We do not necessarily protect against security agencies figuring out which public key is talking to which public key.  That issue is out of the scope of a functional specification, but we somewhat reduce the usefulness of this information by allowing people to have lots of public keys.  So you probably have one key for activities that show your unusual sexual preference, another key for job related activities, another key for tax evasion related activities, another key for gun running, and yet another for attempts to overthrow the regime.

The ordinary user by default finds himself using at least one key for face to face key introductions, a different key or keys for phone introductions, and yet more for web or email introductions.  If he is clever and reads the manual, which no one will ever do, he can use the same key for multiple purposes.

All of these named keys have the same behavior when you click on them, they are intended to be perceived by the user as being the same sort of thing.

He can use the link, the named key, to attempt to contact, or buddy it, or bookmark it.

The identifying link information looks like a web link, and is the nickname of the public key.  By default the nickname is the petname.  The user is free to edit this, but usually does not.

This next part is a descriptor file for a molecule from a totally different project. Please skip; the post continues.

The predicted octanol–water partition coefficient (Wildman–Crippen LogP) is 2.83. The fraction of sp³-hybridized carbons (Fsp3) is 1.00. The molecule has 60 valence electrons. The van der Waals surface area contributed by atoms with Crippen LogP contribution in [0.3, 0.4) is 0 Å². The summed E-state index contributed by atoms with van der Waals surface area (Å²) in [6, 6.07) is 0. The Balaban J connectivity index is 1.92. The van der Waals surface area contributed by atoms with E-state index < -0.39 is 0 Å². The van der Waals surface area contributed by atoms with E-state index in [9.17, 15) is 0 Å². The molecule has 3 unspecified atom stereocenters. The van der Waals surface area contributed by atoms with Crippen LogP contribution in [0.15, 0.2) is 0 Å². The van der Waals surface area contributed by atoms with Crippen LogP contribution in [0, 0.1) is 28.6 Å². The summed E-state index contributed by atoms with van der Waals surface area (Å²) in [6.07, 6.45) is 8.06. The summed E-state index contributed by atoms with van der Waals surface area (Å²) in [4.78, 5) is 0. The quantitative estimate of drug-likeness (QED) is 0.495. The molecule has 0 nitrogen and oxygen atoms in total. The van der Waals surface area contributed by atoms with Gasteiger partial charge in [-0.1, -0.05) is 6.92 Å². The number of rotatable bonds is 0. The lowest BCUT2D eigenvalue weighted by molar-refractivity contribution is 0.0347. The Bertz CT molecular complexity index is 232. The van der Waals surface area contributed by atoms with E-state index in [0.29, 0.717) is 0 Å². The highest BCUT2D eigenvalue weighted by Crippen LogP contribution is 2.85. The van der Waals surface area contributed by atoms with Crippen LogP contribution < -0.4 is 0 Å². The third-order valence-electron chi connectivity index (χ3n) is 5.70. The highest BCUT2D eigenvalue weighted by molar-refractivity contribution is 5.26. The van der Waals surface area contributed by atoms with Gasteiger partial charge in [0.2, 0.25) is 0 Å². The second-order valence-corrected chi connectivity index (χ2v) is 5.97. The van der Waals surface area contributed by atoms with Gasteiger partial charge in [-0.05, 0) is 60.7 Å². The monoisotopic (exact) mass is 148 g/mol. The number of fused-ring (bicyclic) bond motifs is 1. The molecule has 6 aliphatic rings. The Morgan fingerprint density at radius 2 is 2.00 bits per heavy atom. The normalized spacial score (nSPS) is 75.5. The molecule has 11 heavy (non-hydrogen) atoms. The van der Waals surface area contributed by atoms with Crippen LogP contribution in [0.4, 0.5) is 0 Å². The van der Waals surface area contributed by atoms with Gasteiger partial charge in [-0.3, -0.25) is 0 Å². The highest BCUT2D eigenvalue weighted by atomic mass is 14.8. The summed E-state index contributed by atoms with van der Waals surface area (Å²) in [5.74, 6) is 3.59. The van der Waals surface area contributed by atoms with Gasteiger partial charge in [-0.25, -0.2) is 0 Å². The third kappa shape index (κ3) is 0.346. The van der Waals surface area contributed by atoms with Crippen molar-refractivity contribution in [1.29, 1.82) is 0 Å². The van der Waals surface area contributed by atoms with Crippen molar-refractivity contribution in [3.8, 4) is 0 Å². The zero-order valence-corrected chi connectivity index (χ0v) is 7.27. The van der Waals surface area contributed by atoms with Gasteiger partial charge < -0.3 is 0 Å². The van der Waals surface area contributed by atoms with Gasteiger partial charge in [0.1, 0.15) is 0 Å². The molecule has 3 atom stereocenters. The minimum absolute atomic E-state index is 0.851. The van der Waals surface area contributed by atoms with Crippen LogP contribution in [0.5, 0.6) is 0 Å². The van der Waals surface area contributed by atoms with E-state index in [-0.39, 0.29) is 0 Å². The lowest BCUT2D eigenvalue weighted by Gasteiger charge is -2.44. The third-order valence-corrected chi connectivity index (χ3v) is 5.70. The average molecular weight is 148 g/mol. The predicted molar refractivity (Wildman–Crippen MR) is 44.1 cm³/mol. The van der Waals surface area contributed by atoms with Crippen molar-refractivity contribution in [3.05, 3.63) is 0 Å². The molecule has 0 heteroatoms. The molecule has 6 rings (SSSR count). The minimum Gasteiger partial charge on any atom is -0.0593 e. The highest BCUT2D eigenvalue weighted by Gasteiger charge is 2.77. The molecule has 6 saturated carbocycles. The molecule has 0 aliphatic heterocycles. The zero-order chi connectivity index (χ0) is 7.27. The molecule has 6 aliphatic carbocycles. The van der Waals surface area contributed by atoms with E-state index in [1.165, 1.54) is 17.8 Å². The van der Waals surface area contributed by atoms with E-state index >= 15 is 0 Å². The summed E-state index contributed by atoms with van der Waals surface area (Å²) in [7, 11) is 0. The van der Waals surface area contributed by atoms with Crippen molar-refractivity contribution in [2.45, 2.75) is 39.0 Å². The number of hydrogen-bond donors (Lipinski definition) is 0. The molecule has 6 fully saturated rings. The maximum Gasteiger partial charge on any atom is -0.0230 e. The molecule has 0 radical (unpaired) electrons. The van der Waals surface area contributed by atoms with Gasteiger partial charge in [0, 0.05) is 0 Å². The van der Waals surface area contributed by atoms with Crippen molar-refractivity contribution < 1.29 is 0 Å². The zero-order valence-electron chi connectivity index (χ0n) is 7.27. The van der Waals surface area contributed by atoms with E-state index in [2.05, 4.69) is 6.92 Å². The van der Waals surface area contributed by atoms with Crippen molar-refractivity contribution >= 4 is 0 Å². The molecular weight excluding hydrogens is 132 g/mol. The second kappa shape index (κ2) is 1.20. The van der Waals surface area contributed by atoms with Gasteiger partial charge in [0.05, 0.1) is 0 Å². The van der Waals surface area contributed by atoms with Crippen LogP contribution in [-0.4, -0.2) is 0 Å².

When he attempts to contact, this automatically buddies it and/or bookmarks it.

When he finds a named key, he may "bookmark" it, together with one of his own private keys - it goes into a datastructure that looks like, and works like, browser bookmarks.  He can also put it in his buddy list.

When you look at an item in your buddy list or bookmarks list, You see a pair, the other guys key identifying information, and your own key identifying information.  You don't see the keys themselves, since they look like line noise and will terrify the average user.

When you click on one of these bookmarks, this creates a connection if your key is on the other guy's buddy list and he is online.  You can chat, video, whatever, end to end secured.  Otherwise, if you are not on his buddy list, or he is not presently online, you can send him something that is very like an email, but end to end secure.

When you send a bunch of people a text communication, chat like, chatroom like, or email like, they are cc or bcc.  If cc, all recipients of the communication get links, which they can, if they feel so inclined, message, bookmark or buddy.

Text communication software vacuums up and stores all links, so if you get an incoming communication from someone whose public key you have not buddied or bookmarked, the software will tell you any past contacts you may have had with this public key.

Buddied public keys are white listed for immediate online communication, Bookmarked and buddied public keys are white listed for offline text communication, public keys with past information about contacts are grey listed, public keys with no previous contact information are blacklisted.

Because of automatic blacklisting, to contact, you have to exchange keys.